The pungent psychotic majesty of Aeneis sends the senses into a cataclysmic lust next before Harmonia Macrocosmica unveils its sweltering beauty upon a sludge evoked canvas of bass fuelled predation, its cauldron of superbly sculpted evocative and equally mordant sonic fascination a hypnotic enslavement. The track brews up a violent intensity and murderous intent the further into its depths the listener immerses but still merges it with a melodic elegance which flickers like a raging beacon within the oppressive darkness of sound and spite.

With every track as individual to each other as you could imagine but uniting for a spellbinding and surreal soundscape which attacks and inspires every aspect of the psyche, Abisso arguably offers its most disturbing and unhinged invention with the title track; the severe vexing and spoiling of the senses a degenerative scourge. This is immediately invigorated to another invidious level by Pandemonio; the confusion of sonic fury conjured a bedlam borne ravishing. Neither are intimately pleasant experiences but both highlights of an unrelentingly exhilarating if damaging journey for both, mind, and soul.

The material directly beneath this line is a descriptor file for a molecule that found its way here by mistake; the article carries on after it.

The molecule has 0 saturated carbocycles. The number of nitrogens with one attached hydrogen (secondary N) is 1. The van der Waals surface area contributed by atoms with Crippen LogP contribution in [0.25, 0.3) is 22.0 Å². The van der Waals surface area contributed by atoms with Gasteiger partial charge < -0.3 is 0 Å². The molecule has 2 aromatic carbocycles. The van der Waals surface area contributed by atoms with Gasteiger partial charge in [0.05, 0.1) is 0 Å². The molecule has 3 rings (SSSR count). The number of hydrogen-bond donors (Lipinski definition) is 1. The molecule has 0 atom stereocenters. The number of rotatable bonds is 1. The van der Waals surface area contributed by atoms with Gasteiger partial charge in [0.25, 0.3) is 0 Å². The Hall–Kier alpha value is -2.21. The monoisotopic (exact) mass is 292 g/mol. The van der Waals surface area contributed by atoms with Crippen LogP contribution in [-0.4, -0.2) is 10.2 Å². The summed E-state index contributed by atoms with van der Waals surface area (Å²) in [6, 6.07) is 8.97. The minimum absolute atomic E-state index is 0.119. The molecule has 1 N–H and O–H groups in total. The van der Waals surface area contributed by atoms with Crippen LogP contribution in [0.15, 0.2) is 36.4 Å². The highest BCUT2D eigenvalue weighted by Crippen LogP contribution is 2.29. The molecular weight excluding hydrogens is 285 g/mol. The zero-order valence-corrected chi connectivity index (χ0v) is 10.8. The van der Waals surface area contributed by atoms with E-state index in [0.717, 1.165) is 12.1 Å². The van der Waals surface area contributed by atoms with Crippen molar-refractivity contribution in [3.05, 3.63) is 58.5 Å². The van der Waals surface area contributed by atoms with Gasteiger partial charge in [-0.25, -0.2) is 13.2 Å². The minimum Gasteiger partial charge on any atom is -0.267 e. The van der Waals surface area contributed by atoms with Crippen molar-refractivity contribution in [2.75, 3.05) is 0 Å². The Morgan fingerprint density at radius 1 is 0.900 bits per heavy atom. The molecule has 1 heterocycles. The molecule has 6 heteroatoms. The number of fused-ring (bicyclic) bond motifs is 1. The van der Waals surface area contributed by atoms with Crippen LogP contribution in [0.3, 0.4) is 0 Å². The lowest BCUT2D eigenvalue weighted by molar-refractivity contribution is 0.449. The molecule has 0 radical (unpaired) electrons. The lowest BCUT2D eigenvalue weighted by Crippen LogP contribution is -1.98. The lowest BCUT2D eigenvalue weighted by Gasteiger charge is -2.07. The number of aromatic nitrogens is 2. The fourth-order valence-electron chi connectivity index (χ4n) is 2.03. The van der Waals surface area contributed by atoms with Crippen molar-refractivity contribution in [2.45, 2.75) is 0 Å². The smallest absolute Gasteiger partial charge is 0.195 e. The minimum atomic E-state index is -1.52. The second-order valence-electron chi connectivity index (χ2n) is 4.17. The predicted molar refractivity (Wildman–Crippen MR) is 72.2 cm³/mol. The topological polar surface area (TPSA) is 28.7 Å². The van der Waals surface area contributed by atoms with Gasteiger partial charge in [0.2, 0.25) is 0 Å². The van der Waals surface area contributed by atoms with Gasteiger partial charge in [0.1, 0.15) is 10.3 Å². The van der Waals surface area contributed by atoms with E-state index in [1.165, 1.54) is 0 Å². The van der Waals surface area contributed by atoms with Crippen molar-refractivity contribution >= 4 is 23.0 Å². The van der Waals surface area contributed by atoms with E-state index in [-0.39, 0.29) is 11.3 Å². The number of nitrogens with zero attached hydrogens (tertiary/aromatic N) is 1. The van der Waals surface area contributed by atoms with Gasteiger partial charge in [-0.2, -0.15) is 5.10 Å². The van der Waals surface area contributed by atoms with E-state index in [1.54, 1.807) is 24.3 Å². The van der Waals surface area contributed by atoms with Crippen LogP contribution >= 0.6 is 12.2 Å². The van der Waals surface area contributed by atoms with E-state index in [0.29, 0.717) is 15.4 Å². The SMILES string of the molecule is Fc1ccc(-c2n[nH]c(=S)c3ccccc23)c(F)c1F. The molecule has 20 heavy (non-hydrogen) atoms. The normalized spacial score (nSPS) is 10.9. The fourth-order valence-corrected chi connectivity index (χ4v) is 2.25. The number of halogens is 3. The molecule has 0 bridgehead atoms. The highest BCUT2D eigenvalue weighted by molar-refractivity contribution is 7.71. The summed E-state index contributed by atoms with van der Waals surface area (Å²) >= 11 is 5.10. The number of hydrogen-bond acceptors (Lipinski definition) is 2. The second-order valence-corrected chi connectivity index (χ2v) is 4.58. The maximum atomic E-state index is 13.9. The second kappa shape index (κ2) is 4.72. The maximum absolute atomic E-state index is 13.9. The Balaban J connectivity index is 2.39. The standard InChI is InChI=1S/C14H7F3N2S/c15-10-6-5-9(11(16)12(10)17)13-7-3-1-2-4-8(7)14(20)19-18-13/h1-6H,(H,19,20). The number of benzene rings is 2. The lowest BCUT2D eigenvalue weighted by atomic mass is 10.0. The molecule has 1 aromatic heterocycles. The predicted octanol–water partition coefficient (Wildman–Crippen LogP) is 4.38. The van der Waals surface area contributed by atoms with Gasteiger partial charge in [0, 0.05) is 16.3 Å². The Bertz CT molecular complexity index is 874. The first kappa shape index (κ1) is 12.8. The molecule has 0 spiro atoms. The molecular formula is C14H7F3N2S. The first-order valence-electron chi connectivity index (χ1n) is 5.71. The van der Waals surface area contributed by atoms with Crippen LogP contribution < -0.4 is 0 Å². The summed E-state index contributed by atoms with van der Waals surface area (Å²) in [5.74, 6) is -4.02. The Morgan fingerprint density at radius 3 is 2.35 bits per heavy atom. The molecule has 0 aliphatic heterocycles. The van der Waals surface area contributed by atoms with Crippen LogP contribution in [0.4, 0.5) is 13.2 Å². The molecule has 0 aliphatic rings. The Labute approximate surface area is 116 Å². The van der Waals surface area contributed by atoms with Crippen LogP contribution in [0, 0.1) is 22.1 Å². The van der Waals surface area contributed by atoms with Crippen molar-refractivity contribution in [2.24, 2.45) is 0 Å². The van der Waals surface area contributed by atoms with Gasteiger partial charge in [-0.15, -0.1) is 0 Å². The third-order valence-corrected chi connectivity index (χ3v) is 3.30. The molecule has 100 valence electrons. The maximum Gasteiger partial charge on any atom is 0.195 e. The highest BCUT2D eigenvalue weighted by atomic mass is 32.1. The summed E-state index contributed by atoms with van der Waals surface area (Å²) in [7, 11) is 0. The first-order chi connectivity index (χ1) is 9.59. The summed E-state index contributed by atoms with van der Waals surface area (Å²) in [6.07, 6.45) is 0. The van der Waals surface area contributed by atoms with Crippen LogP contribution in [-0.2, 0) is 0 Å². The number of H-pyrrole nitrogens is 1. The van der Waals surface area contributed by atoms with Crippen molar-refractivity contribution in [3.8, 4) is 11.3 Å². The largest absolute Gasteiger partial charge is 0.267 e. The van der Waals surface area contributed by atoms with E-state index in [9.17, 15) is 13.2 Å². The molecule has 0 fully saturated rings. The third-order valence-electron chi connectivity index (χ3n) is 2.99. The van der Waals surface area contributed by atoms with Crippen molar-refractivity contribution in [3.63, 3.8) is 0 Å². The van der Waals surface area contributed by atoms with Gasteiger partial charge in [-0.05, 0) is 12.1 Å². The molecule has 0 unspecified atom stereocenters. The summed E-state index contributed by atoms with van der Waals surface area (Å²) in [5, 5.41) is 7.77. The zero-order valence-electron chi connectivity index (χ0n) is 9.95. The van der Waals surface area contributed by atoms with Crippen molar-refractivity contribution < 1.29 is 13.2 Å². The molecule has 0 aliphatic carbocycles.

In comparison the offerings of Ab Uno and Fly Little Demon which features Carla Bozulich with her full band Evangelista evolve the listener in less aggressively divisive sonic alchemy but equally as provocative and threateningly impacting, the first an almost shamanic seeded fire of meditative enthrallment and adventure whilst the second from a noir sourced emotive contemplation builds an intensity and virulent compulsion which voraciously spreads under its creative wings.

Completed by the sonic storm of Fame, a piece of noise which scours the surface and depths of the listener until its departure leaves peace a screaming reaction, Abisso is an outstanding violation. It will find a passionate home with only a certain few it is fair to say but for those with a sense of experimentation to their own explorations, OvO and their album provide emotional and mental infringements which work like aural manna.

http://ovolive.blogspot.it/

9/10

RingMaster 05/11/2013

Copyright RingMaster: MyFreeCopyright